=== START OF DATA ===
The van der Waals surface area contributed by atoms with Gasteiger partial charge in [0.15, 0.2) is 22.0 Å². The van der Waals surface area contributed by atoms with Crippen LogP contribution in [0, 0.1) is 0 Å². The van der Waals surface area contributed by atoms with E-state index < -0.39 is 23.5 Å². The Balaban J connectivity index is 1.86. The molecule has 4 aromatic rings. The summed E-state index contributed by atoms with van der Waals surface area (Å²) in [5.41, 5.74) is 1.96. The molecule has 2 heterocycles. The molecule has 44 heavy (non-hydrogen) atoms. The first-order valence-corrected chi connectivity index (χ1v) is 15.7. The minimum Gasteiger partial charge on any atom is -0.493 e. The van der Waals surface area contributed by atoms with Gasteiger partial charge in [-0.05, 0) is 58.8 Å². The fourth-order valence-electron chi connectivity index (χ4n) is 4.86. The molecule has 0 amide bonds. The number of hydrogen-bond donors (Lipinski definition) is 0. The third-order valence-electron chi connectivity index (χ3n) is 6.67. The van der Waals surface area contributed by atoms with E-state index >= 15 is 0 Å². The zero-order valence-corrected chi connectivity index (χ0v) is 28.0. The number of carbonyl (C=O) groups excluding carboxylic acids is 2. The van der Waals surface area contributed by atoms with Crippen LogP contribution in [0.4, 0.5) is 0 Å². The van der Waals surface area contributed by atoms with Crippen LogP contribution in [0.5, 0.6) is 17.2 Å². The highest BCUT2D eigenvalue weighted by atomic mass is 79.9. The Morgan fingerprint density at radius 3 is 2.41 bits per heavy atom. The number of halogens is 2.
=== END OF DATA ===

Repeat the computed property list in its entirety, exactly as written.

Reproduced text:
The van der Waals surface area contributed by atoms with Gasteiger partial charge in [0.15, 0.2) is 22.0 Å². The van der Waals surface area contributed by atoms with Crippen LogP contribution in [0, 0.1) is 0 Å². The van der Waals surface area contributed by atoms with E-state index < -0.39 is 23.5 Å². The Balaban J connectivity index is 1.86. The molecule has 4 aromatic rings. The summed E-state index contributed by atoms with van der Waals surface area (Å²) in [5.41, 5.74) is 1.96. The molecule has 2 heterocycles. The molecule has 44 heavy (non-hydrogen) atoms. The first-order valence-corrected chi connectivity index (χ1v) is 15.7. The minimum Gasteiger partial charge on any atom is -0.493 e. The van der Waals surface area contributed by atoms with Gasteiger partial charge in [-0.05, 0) is 58.8 Å². The fourth-order valence-electron chi connectivity index (χ4n) is 4.86. The molecule has 0 amide bonds. The number of hydrogen-bond donors (Lipinski definition) is 0. The third-order valence-electron chi connectivity index (χ3n) is 6.67. The van der Waals surface area contributed by atoms with E-state index >= 15 is 0 Å². The zero-order valence-corrected chi connectivity index (χ0v) is 28.0. The number of carbonyl (C=O) groups excluding carboxylic acids is 2. The van der Waals surface area contributed by atoms with Crippen LogP contribution in [0.4, 0.5) is 0 Å². The van der Waals surface area contributed by atoms with Crippen LogP contribution in [0.5, 0.6) is 17.2 Å². The highest BCUT2D eigenvalue weighted by atomic mass is 79.9. The Morgan fingerprint density at radius 3 is 2.41 bits per heavy atom. The number of halogens is 2.